Post #IWD Reflection: One day of the year, but what happens tomorrow… and do we need a trip to Italy?
It may not be a popular sentiment, but I am sometimes frustrated by International Women’s Day. Don’t get me wrong, if you know me, you know seek to be a champion of my gender in every walk of life. Recognising the women who are inspirations to others is critical. We know that gender diversity across the workplace, especially in key leadership roles is better in so many ways.
My frustration emerges as I view the multiple #IWD social media images, all with noble intentions. Then compare this with the lived experience of many women I know. Perhaps, it’s a peculiar to education, many women, outstanding at what they do, with immense potential, leap-frogged by men.
It reminds me of the first time I ever tried to buy a coffee at a busy café bar along a motorway in Italy many years ago. No matter how long I waited for my turn, thinking I had been playing by the cultural rules, the noisy people behind me, those who had been raised in the culture, seemed to get served before me. Do I stick to my own cultural conventions, or learn the new rules, or something in between?
I work with mid-level leaders, often women, charged with enacting vision to their team and then advocating to their team back up the line. It’s the classic meat-in-the-sandwich role. In education, promotion to mid-level leadership can be based on curriculum knowledge and experience. But who equips the other skills — people, strategy and spatial — as they navigate the cultural context?
So, ‘what happens tomorrow’? The ‘tomorrow’ in question was literally the day after International Women’s Day. A session with a competent female leader, who felt like the meat-in-the-sandwich was wearing thin. Our conversation that day was a poignant reminder to me that the leadership road for women is not always an easy one.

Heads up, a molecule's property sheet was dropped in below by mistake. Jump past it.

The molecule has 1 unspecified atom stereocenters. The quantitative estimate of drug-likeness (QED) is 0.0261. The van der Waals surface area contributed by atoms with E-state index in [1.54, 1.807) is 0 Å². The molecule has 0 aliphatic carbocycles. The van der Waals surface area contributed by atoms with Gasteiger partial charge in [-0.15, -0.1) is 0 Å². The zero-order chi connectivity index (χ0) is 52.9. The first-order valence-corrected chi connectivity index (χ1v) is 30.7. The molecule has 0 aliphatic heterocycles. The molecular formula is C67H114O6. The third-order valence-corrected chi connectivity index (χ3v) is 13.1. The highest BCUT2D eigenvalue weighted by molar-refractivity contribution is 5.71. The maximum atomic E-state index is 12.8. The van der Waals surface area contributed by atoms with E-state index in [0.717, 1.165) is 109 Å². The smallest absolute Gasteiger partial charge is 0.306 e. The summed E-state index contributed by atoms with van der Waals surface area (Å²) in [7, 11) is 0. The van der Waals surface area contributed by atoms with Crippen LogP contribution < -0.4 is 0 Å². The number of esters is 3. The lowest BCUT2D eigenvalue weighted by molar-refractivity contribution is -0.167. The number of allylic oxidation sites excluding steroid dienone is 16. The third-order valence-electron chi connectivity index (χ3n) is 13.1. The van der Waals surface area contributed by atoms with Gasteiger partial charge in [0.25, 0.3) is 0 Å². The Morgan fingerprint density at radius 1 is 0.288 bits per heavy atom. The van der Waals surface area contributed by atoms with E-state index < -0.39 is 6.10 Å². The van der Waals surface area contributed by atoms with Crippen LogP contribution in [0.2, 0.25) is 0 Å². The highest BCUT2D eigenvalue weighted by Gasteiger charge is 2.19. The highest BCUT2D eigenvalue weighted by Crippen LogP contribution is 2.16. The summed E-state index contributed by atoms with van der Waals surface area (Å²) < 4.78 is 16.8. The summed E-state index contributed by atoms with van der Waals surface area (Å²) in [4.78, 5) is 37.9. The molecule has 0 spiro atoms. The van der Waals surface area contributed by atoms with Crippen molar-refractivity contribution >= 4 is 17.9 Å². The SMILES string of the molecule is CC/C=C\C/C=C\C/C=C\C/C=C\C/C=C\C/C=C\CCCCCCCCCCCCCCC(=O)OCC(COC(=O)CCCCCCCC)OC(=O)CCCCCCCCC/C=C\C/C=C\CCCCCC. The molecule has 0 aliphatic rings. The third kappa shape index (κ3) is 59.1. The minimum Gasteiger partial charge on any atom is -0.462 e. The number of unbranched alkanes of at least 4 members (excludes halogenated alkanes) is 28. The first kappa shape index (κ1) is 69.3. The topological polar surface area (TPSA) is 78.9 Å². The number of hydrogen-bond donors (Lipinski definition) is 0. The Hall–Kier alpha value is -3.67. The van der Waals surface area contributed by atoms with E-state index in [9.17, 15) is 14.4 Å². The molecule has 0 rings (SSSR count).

Speaking of roads, have you ever tried to cross a road in Rome? On our first experience, we would step down and back a few times, feeling like we were taking our life in our hands by embarking on this seemingly everyday endeavour. On that first day, we noticed that at a corner, a group formed, then at some stage a person would take a step, and as a critical mass, we would follow, with the confidence of safety in numbers to successfully reach the other side. By day three, however, we had gained the confidence to be the one to take the first step as the group formed around us. We had learnt new rules, as we do in complex situations, we self.
Here’s my question: How might women in leadership self-organise and gain the confidence to take steps, from following others, to eventually leading? These examples represent steps, small-scale progress, not huge leaps.
And do we need a trip to Italy to test out the theory for ourselves?